- A+

According to the rules on implicit conversions between signed and unsigned integer types, discussed here and here, when summing an `unsigned int`

with a `int`

, the signed `int`

is first converted to an `unsigned int`

.

Consider, e.g., the following minimal program

`#include <iostream> int main() { unsigned int n = 2; int x = -1; std::cout << n + x << std::endl; return 0; } `

The output of the program is, nevertheless, 1 as expected: `x`

is converted first to an `unsigned int`

, and the sum with `n`

leads to an integer overflow, giving the "right" answer.

In a code like the previous one, if I know for sure that `n + x`

is positive, can I assume that the sum of `unsigned int n`

and `int x`

gives the expected value?

In a code like the previous one, if I know for sure that n + x is positive, can I assume that the sum of unsigned int n and int x gives the expected value?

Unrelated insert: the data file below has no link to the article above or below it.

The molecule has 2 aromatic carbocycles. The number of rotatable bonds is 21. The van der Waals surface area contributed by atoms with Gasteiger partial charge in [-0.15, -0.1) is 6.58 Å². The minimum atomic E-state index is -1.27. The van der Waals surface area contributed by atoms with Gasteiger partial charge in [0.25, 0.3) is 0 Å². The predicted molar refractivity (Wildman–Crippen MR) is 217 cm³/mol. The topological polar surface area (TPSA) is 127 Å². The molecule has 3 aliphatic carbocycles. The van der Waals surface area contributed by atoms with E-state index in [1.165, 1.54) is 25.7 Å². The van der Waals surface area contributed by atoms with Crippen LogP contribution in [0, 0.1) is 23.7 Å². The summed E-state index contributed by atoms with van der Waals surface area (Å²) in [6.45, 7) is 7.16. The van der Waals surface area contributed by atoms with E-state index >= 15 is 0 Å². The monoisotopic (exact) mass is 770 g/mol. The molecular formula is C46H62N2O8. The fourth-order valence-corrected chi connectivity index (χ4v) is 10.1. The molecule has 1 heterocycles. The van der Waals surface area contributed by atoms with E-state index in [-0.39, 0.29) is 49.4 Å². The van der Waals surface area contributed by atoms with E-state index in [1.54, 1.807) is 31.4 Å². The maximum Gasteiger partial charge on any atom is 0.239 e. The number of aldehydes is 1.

Yes.

First, the signed value converted to unsigned, using modulo arithmetic:

If the destination type is unsigned, the resulting value is the least unsigned integer congruent to the source integer (modulo 2

^{n}where n is the number of bits used to represent the unsigned type).

Then two unsigned values will be added using modulo arithmetic:

Unsigned integers shall obey the laws of arithmetic modulo 2

^{n}where n is the number of bits in the value representation of that particular size of integer.

This means that you'll get the expected answer.

Even, if the result would be negative in the mathematical sense, the result in C++ would be a number which is modulo-equal to the negative number.

Note that I've supposed here that you add two same-sized integers.